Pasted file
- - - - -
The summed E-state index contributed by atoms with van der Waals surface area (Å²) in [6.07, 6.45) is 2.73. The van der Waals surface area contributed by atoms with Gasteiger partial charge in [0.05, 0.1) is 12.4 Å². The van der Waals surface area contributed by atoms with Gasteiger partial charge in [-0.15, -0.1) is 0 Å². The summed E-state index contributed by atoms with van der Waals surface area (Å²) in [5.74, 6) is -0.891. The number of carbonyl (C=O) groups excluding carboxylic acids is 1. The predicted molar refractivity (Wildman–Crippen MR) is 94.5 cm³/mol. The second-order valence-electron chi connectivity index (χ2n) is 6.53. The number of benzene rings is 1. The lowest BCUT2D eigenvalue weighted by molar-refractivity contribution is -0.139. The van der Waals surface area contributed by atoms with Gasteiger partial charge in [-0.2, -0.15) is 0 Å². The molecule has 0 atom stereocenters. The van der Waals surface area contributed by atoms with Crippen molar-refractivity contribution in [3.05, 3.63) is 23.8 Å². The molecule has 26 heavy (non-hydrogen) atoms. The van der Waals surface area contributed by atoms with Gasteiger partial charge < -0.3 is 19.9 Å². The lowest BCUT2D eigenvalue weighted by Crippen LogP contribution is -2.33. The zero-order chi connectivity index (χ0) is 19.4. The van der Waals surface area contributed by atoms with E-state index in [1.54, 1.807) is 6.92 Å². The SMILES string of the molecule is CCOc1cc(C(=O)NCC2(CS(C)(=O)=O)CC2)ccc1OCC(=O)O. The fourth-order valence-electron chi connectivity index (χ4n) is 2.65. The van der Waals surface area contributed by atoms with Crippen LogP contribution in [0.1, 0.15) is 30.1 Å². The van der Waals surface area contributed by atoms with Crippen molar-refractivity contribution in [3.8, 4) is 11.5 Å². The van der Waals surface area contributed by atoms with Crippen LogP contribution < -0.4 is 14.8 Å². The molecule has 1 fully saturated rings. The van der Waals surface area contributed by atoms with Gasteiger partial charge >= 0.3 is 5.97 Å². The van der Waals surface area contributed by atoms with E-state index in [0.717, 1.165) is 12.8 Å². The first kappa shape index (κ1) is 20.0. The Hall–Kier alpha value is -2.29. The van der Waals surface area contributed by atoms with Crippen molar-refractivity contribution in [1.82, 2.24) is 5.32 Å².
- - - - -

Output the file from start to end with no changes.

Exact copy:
The summed E-state index contributed by atoms with van der Waals surface area (Å²) in [6.07, 6.45) is 2.73. The van der Waals surface area contributed by atoms with Gasteiger partial charge in [0.05, 0.1) is 12.4 Å². The van der Waals surface area contributed by atoms with Gasteiger partial charge in [-0.15, -0.1) is 0 Å². The summed E-state index contributed by atoms with van der Waals surface area (Å²) in [5.74, 6) is -0.891. The number of carbonyl (C=O) groups excluding carboxylic acids is 1. The predicted molar refractivity (Wildman–Crippen MR) is 94.5 cm³/mol. The second-order valence-electron chi connectivity index (χ2n) is 6.53. The number of benzene rings is 1. The lowest BCUT2D eigenvalue weighted by molar-refractivity contribution is -0.139. The van der Waals surface area contributed by atoms with Gasteiger partial charge in [-0.2, -0.15) is 0 Å². The molecule has 0 atom stereocenters. The van der Waals surface area contributed by atoms with Crippen molar-refractivity contribution in [3.05, 3.63) is 23.8 Å². The molecule has 26 heavy (non-hydrogen) atoms. The van der Waals surface area contributed by atoms with Gasteiger partial charge < -0.3 is 19.9 Å². The lowest BCUT2D eigenvalue weighted by Crippen LogP contribution is -2.33. The zero-order chi connectivity index (χ0) is 19.4. The van der Waals surface area contributed by atoms with E-state index in [1.54, 1.807) is 6.92 Å². The SMILES string of the molecule is CCOc1cc(C(=O)NCC2(CS(C)(=O)=O)CC2)ccc1OCC(=O)O. The fourth-order valence-electron chi connectivity index (χ4n) is 2.65. The van der Waals surface area contributed by atoms with Crippen LogP contribution in [0.1, 0.15) is 30.1 Å². The van der Waals surface area contributed by atoms with Crippen molar-refractivity contribution in [3.8, 4) is 11.5 Å². The van der Waals surface area contributed by atoms with Crippen LogP contribution < -0.4 is 14.8 Å². The molecule has 1 fully saturated rings. The van der Waals surface area contributed by atoms with Gasteiger partial charge >= 0.3 is 5.97 Å². The van der Waals surface area contributed by atoms with E-state index in [0.717, 1.165) is 12.8 Å². The first kappa shape index (κ1) is 20.0. The Hall–Kier alpha value is -2.29. The van der Waals surface area contributed by atoms with Crippen molar-refractivity contribution in [1.82, 2.24) is 5.32 Å².